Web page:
'''Bill Ryczek''': The primary sources I used didn’t present any major surprises, but many of the secondary sources researched by others have really changed the way we view baseball’s origins, particularly the work of David Block and John Thorn. In my opinion, Peter Morris has taught us a lot about the “who” in terms of the genealogical research that enabled us to get to know the men of the early era, and David and John have enlightened us to “how” and “why.” I consider myself more of a storyteller than a researcher, and I strive to learn enough about the story to feel a part of it and be able to relate the tale almost as a participant.
'''Protoball''': The research on your base ball books started in the age of the non-memory typewriter and Dewey decimal cards and wrapped up in the age of Google and the 19CBB list-serve. Which era has been more fun for you?
'''Bill Ryczek''': We can be much more productive today, which is great, but the thrill of compiling new information is sometimes lost, because it’s already there. It’s like taking great pride in your ability to read road maps and find obscure places and learning that it is an irrelevant skill with the invention of the GPS. The ability to gather data more easily, however, allows us to focus on interpretation and analysis. There’s no doubt that the ability to access information from our desk top rather than traveling hundreds of miles has made our work much easier.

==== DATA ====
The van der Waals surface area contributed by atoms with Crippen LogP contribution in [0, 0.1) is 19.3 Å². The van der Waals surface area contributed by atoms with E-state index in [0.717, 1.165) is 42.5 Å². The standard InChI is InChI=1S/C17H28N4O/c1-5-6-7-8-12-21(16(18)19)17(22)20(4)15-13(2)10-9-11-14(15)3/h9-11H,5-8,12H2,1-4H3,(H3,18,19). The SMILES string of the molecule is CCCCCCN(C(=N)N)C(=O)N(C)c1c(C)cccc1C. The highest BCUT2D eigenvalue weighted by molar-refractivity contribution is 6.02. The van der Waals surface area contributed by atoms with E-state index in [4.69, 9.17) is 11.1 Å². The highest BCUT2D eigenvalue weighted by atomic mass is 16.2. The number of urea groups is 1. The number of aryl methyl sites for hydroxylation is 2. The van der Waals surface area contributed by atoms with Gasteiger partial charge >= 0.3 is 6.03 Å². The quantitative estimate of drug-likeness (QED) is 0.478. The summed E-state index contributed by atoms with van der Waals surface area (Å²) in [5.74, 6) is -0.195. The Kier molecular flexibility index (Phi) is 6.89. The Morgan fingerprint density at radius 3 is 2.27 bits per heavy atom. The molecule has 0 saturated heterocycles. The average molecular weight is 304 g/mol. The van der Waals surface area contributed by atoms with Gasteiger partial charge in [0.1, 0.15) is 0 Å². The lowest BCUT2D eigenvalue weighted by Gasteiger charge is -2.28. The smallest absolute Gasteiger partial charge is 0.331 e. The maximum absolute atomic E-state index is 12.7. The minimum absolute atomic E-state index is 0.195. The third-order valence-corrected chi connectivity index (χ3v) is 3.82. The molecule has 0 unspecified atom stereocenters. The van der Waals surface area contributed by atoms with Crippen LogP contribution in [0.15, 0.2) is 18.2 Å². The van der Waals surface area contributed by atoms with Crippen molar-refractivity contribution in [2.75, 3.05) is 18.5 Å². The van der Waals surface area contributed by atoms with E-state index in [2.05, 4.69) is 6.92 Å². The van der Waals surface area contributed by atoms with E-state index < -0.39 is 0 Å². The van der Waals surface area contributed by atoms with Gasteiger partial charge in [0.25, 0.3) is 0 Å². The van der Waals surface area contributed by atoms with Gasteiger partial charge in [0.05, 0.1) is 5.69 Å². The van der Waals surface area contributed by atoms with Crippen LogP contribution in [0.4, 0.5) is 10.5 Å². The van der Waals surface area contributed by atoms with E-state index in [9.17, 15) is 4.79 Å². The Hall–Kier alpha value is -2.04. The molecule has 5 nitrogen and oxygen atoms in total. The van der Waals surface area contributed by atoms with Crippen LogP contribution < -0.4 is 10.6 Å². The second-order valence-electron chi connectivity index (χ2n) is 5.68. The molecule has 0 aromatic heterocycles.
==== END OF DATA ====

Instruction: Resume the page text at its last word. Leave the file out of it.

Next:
'''Protoball''': What strike you as some of the more underappreciated works on early base ball?
'''Bill Ryczek''': Most of works I like are pretty well known. One of my favorite books on early baseball is Catcher by Peter Morris. Since Peter is a winner of the Henry Chadwick Award and several other honors I don’t think we can call him underappreciated, but I think Catcher is based upon a unique theme, and very well done. It’s unusual for someone to have the ability to focus on minute detail, like Peter does with his genealogical research, and also be able to structure a work thematically and write riveting prose.
'''Protoball''': You evidently juggled Baseball's First Inning along with new books on the 1960s Mets, Yankees, and the Jets of the NFL. Would you advise that sort of mix to others? And what was it like getting to know your New York baseball heroes up close?
'''Bill Ryczek''': It’s a function of personality. Some people work best while focusing on a single task while others get bored doing that and become refreshed by changing tasks frequently. I’m the latter type, and if I were a child today, I’m sure I would be diagnosed with some type of disorder. I can only focus on a single thing for a short period of time, and generally work on several projects simultaneously. I also get distracted by peripheral areas of research and spent far more time on subjects like boxing and canine sports than I needed to for Baseball’s First Inning.